Leadership Training Doesn’t Work!
Updated: Sep 13, 2020
If you are a coach or consultant providing leadership training, you don’t want to hear that. But if you’ve been doing it for any length of time, and are honest with yourself, you probably know that statement is true.
I read an article in the Harvard Business Review, by Michael Beer, (great name), Magnus Finnestrom and Derek Schrader in the October 2018 issue.
They quoted multiple studies that show that companies spent $356B in 2015 for training. And for the most part, that investment didn’t improve organizational performance.
Inspired people went back to their jobs and fell into their old routines. They gave several reasons for this:
Lack of strategic clarity
Top-down management practices
Studies have shown that up to 85% of strategies and change initiatives fail. If you can’t change the system, you are setting people up to fail.
The same HBR article looked at why this happens.
Leaders view the organization as a collection of individuals. People should be selected and trained for the right skills.
That development model doesn’t acknowledge that the "organizations are systems of interacting elements: roles, responsibilities, and relationships are defined by organizational structure, processes, leadership styles, and people’s backgrounds."
Barriers to change:
No clear strategy, vision, and values lead to conflicting priorities
Lack of leadership commitment to change
Top-down leadership that’s not open to discussion
Lack of coordination across business functions
Poor communications on why change is needed.
Lack of regular review to progress
People are rarely compensated for executing change.
What’s the answer?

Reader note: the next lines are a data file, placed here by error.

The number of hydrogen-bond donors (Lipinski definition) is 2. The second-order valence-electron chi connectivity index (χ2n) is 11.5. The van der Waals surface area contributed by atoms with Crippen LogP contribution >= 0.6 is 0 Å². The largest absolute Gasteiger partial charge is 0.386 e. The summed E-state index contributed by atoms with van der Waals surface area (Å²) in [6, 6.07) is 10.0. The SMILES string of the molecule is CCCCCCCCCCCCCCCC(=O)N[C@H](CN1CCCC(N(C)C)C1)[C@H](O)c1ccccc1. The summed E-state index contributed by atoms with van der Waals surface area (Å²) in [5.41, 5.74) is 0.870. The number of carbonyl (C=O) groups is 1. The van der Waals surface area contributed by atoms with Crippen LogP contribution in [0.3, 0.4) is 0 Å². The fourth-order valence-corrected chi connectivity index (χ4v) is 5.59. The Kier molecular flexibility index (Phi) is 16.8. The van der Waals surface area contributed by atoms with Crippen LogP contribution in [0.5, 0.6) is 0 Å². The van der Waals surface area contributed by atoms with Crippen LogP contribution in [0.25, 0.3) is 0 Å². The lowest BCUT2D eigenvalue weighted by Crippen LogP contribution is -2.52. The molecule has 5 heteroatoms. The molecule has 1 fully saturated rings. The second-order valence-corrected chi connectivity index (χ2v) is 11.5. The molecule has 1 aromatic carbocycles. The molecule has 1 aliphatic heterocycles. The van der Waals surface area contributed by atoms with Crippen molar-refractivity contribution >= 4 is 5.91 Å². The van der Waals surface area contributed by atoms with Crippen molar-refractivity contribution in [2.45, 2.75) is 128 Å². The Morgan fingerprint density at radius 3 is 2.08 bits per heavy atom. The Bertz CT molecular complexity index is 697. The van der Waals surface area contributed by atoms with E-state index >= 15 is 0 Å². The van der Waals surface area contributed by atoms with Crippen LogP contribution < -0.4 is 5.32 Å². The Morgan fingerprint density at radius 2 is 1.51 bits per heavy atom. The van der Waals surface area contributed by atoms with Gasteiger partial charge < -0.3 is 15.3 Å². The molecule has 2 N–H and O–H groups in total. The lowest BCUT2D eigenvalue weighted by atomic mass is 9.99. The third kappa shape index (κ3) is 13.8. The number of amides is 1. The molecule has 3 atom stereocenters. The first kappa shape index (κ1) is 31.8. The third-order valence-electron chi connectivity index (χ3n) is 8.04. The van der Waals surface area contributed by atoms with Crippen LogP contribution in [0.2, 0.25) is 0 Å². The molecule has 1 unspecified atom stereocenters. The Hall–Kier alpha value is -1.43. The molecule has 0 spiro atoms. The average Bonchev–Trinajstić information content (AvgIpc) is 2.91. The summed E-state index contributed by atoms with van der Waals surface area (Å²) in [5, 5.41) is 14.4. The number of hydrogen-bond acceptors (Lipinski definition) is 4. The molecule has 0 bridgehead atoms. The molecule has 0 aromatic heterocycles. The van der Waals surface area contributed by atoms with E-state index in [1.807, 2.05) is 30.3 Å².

Leadership training treats the symptom, and it doesn’t address the root cause.
Any strategy or change initiative has to begin with a holistic analysis of the organization. Leadership training by design is a one and done program. It provides information but not execution.
Strategy development and change initiatives of any kind require as a minimum:
Where does the organization want to go?
Why is it important?
Who benefits from the change? Is the impact on people positive or negative?
Where is the organization currently?
Across all functions
An honest appraisal of management-employee relations
Process and system reviews
Develop a strategy for implementing the required change
Leadership must take a “lead” role.
My practice deals with Repeatable Business Development, which requires the organization to consistently add profitable sales by addressing all of the issues above and a few more. Leadership training, change initiatives and strategy execution usually fail because they don’t look at the entire organization, identify the barriers, and monitor accountability.
My challenge to you is, what will you do differently delivering your services in the future?